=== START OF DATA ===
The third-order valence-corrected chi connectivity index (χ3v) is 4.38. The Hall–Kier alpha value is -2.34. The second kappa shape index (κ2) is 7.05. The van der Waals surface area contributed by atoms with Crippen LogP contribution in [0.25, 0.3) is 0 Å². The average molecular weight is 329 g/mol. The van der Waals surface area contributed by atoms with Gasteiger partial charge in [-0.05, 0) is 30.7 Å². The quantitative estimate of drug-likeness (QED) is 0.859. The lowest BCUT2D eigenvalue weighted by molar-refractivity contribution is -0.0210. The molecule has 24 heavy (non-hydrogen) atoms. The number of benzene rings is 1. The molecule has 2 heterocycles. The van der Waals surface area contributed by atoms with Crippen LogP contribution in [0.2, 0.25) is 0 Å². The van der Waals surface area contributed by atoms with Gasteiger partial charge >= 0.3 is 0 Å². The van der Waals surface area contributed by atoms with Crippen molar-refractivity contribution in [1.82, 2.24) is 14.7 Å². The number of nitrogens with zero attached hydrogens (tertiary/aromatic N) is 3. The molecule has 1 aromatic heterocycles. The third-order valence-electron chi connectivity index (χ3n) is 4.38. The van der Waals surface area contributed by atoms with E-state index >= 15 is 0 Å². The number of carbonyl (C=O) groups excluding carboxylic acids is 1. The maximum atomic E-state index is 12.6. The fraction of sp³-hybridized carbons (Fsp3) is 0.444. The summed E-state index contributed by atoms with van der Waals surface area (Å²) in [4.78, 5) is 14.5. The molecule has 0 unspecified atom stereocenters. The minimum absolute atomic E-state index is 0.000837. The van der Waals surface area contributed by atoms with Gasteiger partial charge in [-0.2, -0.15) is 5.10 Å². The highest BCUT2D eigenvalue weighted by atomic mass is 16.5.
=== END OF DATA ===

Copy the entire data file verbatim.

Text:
The third-order valence-corrected chi connectivity index (χ3v) is 4.38. The Hall–Kier alpha value is -2.34. The second kappa shape index (κ2) is 7.05. The van der Waals surface area contributed by atoms with Crippen LogP contribution in [0.25, 0.3) is 0 Å². The average molecular weight is 329 g/mol. The van der Waals surface area contributed by atoms with Gasteiger partial charge in [-0.05, 0) is 30.7 Å². The quantitative estimate of drug-likeness (QED) is 0.859. The lowest BCUT2D eigenvalue weighted by molar-refractivity contribution is -0.0210. The molecule has 24 heavy (non-hydrogen) atoms. The number of benzene rings is 1. The molecule has 2 heterocycles. The van der Waals surface area contributed by atoms with Crippen LogP contribution in [0.2, 0.25) is 0 Å². The van der Waals surface area contributed by atoms with Gasteiger partial charge >= 0.3 is 0 Å². The van der Waals surface area contributed by atoms with Crippen molar-refractivity contribution in [1.82, 2.24) is 14.7 Å². The number of nitrogens with zero attached hydrogens (tertiary/aromatic N) is 3. The molecule has 1 aromatic heterocycles. The third-order valence-electron chi connectivity index (χ3n) is 4.38. The van der Waals surface area contributed by atoms with E-state index >= 15 is 0 Å². The number of carbonyl (C=O) groups excluding carboxylic acids is 1. The maximum atomic E-state index is 12.6. The fraction of sp³-hybridized carbons (Fsp3) is 0.444. The summed E-state index contributed by atoms with van der Waals surface area (Å²) in [4.78, 5) is 14.5. The molecule has 0 unspecified atom stereocenters. The minimum absolute atomic E-state index is 0.000837. The van der Waals surface area contributed by atoms with Gasteiger partial charge in [-0.2, -0.15) is 5.10 Å². The highest BCUT2D eigenvalue weighted by atomic mass is 16.5.